I ended up in New Mexico because of an off-hand comment by kleinbl00 about New Mexico mountains. I was looking for a spring mountain hiking trip that wouldn't be mud and/or snow, thus ruling out anything further north.

I found a number of good trip reports for East Pecos Baldy and Truchas peaks. Hiking here gave me a lot of options.

All of my mountain hiking up until this point was in the Adirondacks. These peaks are in the 4-5000' range, starting from trailheads of 900-1800'.

In the Pecos Wilderness, I started at over 8800' at the Jacks Creek trailhead north of Cowles, NM and about an hour's drive from Santa Fe. I had three days of hiking blocked off with an intent of going to Truchas Peak. Day one was a hike out to Pecos Baldy Lake, a common camping site. I saw two horse riders that afternoon, and they were the last people I saw for about 42 hours.

The hike to Pecos Baldy lake was 7.25 miles and took me up to 11,500'. My GPS tells me I had a total ascent of 2940'. I felt pretty good up to about 10,500' when I just started to feel worn out. With less than a half mile to go to the lake, I had to stop and take my backpack off and just sit for a bit. The hike up took me about 4.5 hours.

That night after laying in my tent for a bit, I checked my pulse. Normally my resting heart rate is under 60 beats per minute. Laying there more than 10,000' above my home, I measured 88 bpm (44 beats over 30 seconds). I decided then that Truchas (about 10 miles round trip) was off the agenda. I'd instead go for East Pecos Baldy, a mere 1.2 mile trip and 1000' elevation gain.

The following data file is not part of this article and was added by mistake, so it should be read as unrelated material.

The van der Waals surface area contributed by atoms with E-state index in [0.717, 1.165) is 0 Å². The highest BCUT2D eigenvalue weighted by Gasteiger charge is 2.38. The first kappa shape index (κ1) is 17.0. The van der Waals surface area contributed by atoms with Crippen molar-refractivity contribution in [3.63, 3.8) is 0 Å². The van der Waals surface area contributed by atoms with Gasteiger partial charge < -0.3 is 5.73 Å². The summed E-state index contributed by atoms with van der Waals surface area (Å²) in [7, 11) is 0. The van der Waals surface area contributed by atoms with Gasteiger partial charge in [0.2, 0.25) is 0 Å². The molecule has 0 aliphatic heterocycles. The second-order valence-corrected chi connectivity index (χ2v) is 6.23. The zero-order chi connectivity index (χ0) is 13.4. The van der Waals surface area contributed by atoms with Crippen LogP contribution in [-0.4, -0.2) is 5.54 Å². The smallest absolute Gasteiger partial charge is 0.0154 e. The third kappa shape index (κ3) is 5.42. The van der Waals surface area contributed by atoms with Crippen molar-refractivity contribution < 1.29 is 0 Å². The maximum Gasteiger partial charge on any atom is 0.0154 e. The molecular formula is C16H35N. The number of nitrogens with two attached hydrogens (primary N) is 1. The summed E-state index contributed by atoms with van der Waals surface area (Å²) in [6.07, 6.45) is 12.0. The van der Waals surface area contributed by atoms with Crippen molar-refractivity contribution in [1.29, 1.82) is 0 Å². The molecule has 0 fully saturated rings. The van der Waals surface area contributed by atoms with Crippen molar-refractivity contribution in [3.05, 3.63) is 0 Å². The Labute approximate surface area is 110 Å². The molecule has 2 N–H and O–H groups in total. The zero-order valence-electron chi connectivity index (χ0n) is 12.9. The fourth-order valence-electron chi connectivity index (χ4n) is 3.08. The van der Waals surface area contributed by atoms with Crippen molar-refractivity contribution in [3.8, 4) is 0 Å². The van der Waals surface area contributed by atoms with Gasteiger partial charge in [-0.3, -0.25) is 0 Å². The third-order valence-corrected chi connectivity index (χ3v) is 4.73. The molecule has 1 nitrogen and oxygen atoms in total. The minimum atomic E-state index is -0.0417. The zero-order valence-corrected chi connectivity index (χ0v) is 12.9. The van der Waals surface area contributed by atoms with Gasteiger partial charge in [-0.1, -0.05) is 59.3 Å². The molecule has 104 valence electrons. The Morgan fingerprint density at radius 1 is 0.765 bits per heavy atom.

It was cold and windy that night. My sleeping bag is rated to 40 degrees, and I woke up cold. I checked the time: 10:30 PM. If it was almost morning I'd have just lived with the cold, but this was going to be all night. I packed a sleeping bag liner I'd never used before, and I pulled that into my bag. It did the trick, and I'm glad I had it.

The next morning I knew the hike was shorter, and it was cold. I ate breakfast with a wool hat, gloves, and down coat. I was still cold and decided I just needed to get moving to warm up.

There's an official trail all the way to the summit. It's 0.6 miles down one trail and then a 0.6 mile spur to the summit. I saw a lot of snow as this was on the north side of a spur off the mountain. About halfway down the trail I got to an eroded bit of trail I couldn't figure out how to get around. Going under it meant dropping down twenty feet with no obvious way to get back up. Going over it meant trying to get up twenty feet. And going across it meant a steep slope with loose dirt where slipping meant a twenty foot slide into trees and rocks. I pride myself on being safe. I turned around.

Back at my camp, I considered my options. I knew the route to Truchas crossed the Trailriders Wall, a flat open ridge with a lot of views, so I took the trail up there. Along here I topped out at 11,953', my new record for highest hike. At this point I had no specific goal as no summit was within reach, so I just hiked down the trail until I felt like turning around.

That's the Truchas group of peaks in the center.